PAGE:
The student news site of Eastern Illinois University in Charleston, Illinois.

The Daily Eastern News

The student news site of Eastern Illinois University in Charleston, Illinois.

The Daily Eastern News

The student news site of Eastern Illinois University in Charleston, Illinois.

The Daily Eastern News

COLUMN: ‘The Maybe Man’ questions self identity, human principle

Ashanti Thomas
Staff profile for Robert.

Once again, AJR doesn’t fail to shatter the minds of millions around the world. In an album released in the end of 2023, the American indie pop group, consisting of three brothers, offers 12 relatable songs lamenting depersonalization, adulthood, love and the death of a loved one.

The first song, which is the namesake of the album, starts out strong with a consistent build up for the first two minutes that keeps the listener at attention. 

Vocalist Jack Met lists off several positive qualities he wishes to possess as an adult, wishing his emotions didn’t overtake him or to be wise enough to know something is going wrong. He juggles all of these anxieties, questioning his own capabilities and self-identity.

“Maybe Man” throws Met into a state of confusion that sets up the entire album. The song’s closing arc announces “pandemonium,” which best describes the rest of the album.

An anchor point of the album is about the brothers losing their dad, how they are coping and realizing they don’t know who they are without their father.

Throughout the album, the brothers interchangeably use the phrases “him,” “father” and “God” when practically begging for guidance on the lessons not taught and hardships.

This call doesn’t only harp on the grief of losing a parent, it adds subtle hints of questioning higher powers for taking their father from them, which is heavily addressed in the eleventh song titled “God is Really Real.”

In addition to the deep topics of losing a loved one, this album talks of becoming adults and owning it.

Opinions of AJR are very bipolar. From what I’ve seen, you either love them or hate them. 

The group’s whole shtick is a Peter Pan-esque message about never giving up childhood novelties despite getting older.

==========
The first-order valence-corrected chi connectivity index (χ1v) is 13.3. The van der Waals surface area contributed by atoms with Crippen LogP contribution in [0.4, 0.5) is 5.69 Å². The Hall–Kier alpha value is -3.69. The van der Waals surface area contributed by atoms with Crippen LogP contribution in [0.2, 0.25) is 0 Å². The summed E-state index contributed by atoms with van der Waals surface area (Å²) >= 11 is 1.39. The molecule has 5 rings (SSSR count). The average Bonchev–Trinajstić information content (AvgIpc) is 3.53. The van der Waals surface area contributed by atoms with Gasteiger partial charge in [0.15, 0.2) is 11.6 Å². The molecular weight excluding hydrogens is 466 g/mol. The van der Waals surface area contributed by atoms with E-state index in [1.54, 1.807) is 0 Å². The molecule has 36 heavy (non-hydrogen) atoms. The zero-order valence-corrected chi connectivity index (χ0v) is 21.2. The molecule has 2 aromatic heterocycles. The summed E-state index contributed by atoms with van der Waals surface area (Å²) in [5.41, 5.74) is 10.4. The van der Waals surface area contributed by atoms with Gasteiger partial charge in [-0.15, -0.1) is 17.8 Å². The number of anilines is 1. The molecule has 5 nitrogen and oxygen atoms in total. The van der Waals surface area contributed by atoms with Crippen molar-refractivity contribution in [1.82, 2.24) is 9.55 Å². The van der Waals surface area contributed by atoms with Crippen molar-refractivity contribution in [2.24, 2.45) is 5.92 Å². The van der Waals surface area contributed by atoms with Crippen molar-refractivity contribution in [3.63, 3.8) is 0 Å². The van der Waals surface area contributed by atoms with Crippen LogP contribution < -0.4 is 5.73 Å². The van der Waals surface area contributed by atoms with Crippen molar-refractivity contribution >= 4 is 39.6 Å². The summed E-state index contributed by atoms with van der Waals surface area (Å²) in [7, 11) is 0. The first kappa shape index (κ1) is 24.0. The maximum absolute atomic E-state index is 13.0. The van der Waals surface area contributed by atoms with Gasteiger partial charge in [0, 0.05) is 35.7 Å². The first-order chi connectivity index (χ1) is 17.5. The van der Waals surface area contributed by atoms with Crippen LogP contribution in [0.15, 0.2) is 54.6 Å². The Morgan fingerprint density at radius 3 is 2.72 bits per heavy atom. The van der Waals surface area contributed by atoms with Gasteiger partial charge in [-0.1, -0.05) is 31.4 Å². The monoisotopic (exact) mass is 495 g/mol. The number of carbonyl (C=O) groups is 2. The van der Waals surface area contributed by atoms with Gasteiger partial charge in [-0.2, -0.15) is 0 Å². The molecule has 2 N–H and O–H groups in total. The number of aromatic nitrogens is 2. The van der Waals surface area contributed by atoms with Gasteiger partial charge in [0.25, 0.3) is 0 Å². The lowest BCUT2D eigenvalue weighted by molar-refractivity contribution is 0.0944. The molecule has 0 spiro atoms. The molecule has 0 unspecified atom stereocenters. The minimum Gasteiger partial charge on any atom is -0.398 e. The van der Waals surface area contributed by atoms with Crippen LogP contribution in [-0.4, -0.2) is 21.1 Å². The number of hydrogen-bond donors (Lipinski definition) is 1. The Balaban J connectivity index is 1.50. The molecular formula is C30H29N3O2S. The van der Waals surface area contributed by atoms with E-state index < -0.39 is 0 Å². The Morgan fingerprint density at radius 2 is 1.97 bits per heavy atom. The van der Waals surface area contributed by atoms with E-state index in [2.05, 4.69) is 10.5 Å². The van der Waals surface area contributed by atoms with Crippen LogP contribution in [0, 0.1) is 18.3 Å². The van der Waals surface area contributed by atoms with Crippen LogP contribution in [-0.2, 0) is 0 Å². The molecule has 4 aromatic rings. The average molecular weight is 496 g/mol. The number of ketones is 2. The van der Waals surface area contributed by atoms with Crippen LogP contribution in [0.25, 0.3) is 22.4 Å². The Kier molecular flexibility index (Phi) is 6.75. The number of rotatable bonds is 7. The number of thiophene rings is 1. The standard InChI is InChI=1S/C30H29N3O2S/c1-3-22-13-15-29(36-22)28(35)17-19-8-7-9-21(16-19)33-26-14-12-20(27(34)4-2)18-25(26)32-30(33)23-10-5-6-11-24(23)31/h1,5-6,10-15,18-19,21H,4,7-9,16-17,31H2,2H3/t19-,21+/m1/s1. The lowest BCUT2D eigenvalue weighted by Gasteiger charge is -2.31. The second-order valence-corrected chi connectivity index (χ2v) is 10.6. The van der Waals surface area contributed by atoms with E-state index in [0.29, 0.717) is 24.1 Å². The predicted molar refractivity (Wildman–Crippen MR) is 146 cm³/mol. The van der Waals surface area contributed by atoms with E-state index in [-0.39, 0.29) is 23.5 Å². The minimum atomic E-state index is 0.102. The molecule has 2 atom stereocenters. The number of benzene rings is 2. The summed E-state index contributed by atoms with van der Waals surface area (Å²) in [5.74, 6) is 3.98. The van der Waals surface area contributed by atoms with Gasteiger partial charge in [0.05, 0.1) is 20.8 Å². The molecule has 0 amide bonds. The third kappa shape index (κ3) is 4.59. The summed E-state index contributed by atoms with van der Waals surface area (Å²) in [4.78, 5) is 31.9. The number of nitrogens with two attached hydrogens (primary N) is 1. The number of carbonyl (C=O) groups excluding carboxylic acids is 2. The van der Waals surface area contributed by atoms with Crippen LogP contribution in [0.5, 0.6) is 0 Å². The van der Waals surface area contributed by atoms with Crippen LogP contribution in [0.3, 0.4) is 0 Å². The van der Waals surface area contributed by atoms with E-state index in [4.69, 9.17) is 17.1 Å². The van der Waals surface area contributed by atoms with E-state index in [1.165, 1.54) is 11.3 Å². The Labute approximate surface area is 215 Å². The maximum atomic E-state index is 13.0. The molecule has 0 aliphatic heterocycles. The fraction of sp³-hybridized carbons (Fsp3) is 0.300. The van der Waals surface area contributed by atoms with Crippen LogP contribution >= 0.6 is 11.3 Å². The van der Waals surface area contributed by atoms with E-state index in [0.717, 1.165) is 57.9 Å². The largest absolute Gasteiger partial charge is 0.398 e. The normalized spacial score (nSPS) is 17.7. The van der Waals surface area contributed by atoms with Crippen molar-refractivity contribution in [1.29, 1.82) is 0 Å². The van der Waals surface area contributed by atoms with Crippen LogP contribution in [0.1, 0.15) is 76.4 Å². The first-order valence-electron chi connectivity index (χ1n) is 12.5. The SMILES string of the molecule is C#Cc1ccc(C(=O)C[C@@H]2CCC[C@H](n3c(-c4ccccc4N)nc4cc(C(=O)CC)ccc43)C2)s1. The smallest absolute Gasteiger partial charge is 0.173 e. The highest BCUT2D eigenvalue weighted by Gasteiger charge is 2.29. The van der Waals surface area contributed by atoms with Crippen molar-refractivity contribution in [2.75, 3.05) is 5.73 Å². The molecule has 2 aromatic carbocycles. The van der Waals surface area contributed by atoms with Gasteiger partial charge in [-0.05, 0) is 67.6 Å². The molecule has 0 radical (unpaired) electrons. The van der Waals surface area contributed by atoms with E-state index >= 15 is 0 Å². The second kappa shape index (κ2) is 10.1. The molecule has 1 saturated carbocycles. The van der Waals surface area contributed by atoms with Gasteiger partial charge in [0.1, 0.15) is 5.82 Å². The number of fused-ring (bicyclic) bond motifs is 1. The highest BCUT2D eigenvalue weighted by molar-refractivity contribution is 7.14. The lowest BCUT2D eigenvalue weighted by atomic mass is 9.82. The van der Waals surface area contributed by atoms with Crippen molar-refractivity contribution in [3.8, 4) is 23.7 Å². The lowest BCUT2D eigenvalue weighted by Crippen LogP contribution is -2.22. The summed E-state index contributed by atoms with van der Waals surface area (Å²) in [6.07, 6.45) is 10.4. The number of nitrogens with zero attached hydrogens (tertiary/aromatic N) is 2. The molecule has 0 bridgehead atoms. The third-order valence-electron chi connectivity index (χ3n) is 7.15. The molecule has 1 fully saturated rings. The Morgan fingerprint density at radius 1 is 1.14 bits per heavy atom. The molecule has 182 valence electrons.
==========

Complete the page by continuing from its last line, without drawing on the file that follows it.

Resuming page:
The brothers address those criticisms by flipping the bird, giving the idea of conforming to what an adult should be a big “f-you” in one of their early releases “I Won’t.”

The message of the song is to be your own person and not be ashamed of how people may perceive you, which is inspiring because the group does not fold or sacrifice any part of themselves when creating music. 

Seeing the last part of the song trilogy “Turning Out” on the track list is a genuine delight. The first part released with “The Click” in 2017 and spoke of recognizing love and realizing it isn’t what is advertised in popular culture.

The second part released with “Neotheater” two years later and analyzes a relationship where love is only given one way and one partner clings to the idea of wanting someone to love them. Finally, the third part processes the stages of love from start to end and reflects on how love is not as grand of a spectacle as it may seem. 

In the ending lines, it says “Love isn’t big, kid. It’s simple and quiet. Let’s do today, I think you’ll turn out to like it.” This says how if you go into life wanting love and a relationship, you will only be let down. This song argues that love is something that comes naturally and to just take it a day at a time and someone will naturally appear. 

This easily has become one of many favorites from the album for its insightful angle into love.

In the final song of the album “2085” the brothers come to terms with how life is, saying how we need to make the most of it because if we focus on the details we will forget to appreciate it.

The brothers reclaim ownership of all their own feelings and perceptions toward the band by stating, it doesn’t matter what or who I may seem to be, I know who I am. 

I’m not afraid to say that this is the best album the group has produced.

AJR has a tendency to pair catchy, upbeat sounds with devastating and raw lyrics, but we have not seen it utilized to the ability this album showcases.

“The Click” speaks of nativity and the overwhelming feeling of newfound fame, “Neotheater” grapples with struggles you face as you enter adulthood and “OK Orchestra” reflects on past childhood experiences.

“The Maybe Man” tackles these harder topics listed earlier with absolute grace in a way that resonates with a younger audience and those my age. In every single song, I found myself connecting it back to a previous or current feeling. 

While this album doesn’t hold a candle to “OK Orchestra” is terms of musical sound and manipulation, it makes up for it in showing the band is able to talk about heavy topics in their signature “childish” way.

Rating: (4.5/5)


Rob Le Cates can be reached at [email protected] or 217-581-2812.

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About the Contributors
Rob Le Cates
Rob Le Cates, Editor-in-Chief
Rob Le Cates is a junior journalism major. He previously served as summer editor-in-chief, photo editor and assistant photo editor at The News.
Ashanti Thomas
Ashanti Thomas, Photographer
Ashanti Thomas is a senior digital media major. She previously served as photo editor and assistant photo editor at The News.

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